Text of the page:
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APAR's WORKING WEEKEND: E-plex Emporium: The Everything Entertainment Store

15 Dec, 2000 By: Bruce Apar

You know what the problem is with etailing? There are lots, but the most fundamental is that it has failed to respect the rite of passage virtually every new technology must experience before finding a comfort level with the consumer public.

There is a kind of gestation period that leading-edge applications typically go through to smoothe out their functional flaws before being thrown into the unforgiving cauldron of the mass market. This staging phase also enables the innovations to achieve economies of scale in production and distribution that bring the consumer version within an affordable price range.

Most relevant among the many examples that prove the rule are the VCR and the laserdisc. The VCR was a professional broadcast and industrial tool long before Sony launched Betamax in 1975. By then, it was a refined product ready for prime time. By sharp contrast, the random-access laserdisc plunged headlong into the consumer market in 1978 before developing a strong industrial user base and never escaped the long shadow of the VCR, which could pluck programs off TV as well as play them back on prerecorded cassettes.

As etailing’s very soft underbelly becomes further exposed, with casualties now commonplace in business news, it is easier to discern more sensible ways in which the Internet can serve the marketplace not as a standalone service so much as part of traditional storefront retailing.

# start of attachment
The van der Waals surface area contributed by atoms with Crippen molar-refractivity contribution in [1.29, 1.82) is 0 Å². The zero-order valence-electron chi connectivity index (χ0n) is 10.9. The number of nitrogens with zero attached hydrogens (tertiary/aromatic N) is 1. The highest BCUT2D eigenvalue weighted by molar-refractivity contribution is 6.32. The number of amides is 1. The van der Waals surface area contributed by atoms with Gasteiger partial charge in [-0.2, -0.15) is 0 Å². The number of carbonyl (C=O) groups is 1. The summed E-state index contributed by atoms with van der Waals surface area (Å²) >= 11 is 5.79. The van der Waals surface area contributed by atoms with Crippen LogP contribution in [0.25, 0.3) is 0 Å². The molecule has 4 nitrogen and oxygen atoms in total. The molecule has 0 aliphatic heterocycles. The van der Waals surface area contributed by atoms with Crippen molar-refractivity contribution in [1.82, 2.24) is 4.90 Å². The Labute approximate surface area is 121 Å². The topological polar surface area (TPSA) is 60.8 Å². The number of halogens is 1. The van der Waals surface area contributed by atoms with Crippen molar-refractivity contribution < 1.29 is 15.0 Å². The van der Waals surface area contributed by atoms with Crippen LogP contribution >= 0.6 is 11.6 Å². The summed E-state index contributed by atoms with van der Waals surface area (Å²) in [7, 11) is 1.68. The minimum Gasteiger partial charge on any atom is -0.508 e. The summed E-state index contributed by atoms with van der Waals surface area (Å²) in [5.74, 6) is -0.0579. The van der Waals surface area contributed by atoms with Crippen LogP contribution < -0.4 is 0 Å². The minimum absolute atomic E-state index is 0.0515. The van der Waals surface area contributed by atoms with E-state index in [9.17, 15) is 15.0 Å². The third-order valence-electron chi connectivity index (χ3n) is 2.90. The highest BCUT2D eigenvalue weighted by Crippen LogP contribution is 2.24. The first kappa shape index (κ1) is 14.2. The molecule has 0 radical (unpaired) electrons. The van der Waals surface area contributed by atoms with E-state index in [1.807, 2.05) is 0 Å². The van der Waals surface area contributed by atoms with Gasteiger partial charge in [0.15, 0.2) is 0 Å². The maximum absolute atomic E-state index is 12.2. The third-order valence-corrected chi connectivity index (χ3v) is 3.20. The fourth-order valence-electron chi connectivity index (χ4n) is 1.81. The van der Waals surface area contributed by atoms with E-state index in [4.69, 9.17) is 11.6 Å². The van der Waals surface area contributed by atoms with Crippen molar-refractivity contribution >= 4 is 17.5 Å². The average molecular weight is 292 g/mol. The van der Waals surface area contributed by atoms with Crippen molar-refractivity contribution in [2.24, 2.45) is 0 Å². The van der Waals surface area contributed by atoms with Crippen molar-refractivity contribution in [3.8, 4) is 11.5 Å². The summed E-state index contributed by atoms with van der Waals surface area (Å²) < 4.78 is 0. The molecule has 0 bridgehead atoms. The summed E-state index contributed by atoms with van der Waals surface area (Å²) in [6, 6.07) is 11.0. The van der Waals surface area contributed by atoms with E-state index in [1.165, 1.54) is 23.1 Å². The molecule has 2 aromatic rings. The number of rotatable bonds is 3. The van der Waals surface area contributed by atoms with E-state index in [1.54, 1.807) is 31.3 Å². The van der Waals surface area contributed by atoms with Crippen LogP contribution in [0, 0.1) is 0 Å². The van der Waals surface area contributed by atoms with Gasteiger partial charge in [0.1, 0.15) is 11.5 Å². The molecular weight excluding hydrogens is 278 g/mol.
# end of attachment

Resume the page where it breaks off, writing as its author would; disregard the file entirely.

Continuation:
It’s part of a larger concept for which we have coined the term E-plex Emporium. It is a functional, forward-looking, even postmodern approach to shopping for entertainment goods and services. At its core is the belief that all available tools and techniques must inform channels of commerce if they are to become more highly evolved.

Stores using Internet-connected kiosks to allow customers to order unstocked inventory that can be shipped direct to their homes is a prime example. Early sightings of record stores adding a “burn-your-own-CD” service on the sales floor to accommodate a growing market segment of customers is another.

The appearance of a new entertainment platform invariably brings in tow the content needed to animate a dumb device. In the first phase of distribution, the software is merchandised alongside the hardware until enough users are in place to justify standalone software displays.

Yet, we are only just embarking on what promises to be a protracted period of new digital devices and online services that will need to be fed a steady diet of content. The marketing strategy of razors-and-blades is a recurring article of faith in the home entertainment business. Since hardware, as a Thomson Consumer Electronics executive recently reminded me, such as DVD players are too much a commodity to be provide ample margins, profits must be turned from the software. Getting the hardware (razors) into as many homes and hands as possible is but prelude to offering an endless array of software (blades). Hence, Thomson’s purchase of DVD replicator Technicolor and Best Buy’s acquisition of leading national software merchant Musicland.

The early prototypes of our E-plex Emporium, offering all manner of off-the-shelf entertainment products alongside subscription-based content delivered digitally, are Radio Shack and the similarly-modeled mall stores Best Buy intends to operate in the aftermath of absorbing Musicland.

Think of the E-plex Emporium as a food court for everything entertainment. In one generous space, you can shop for a big-screen TV, a DVD player, a broadband service or satellite dish, a surround-sound system, DVD movies, change your ISP or email account at a service desk, and consult with a personal shopper to ensure all the parts shake hands amiably (a folksy way of saying they are compatible.)

Comments? Contact Bruce directly at:bapar@advanstar.com

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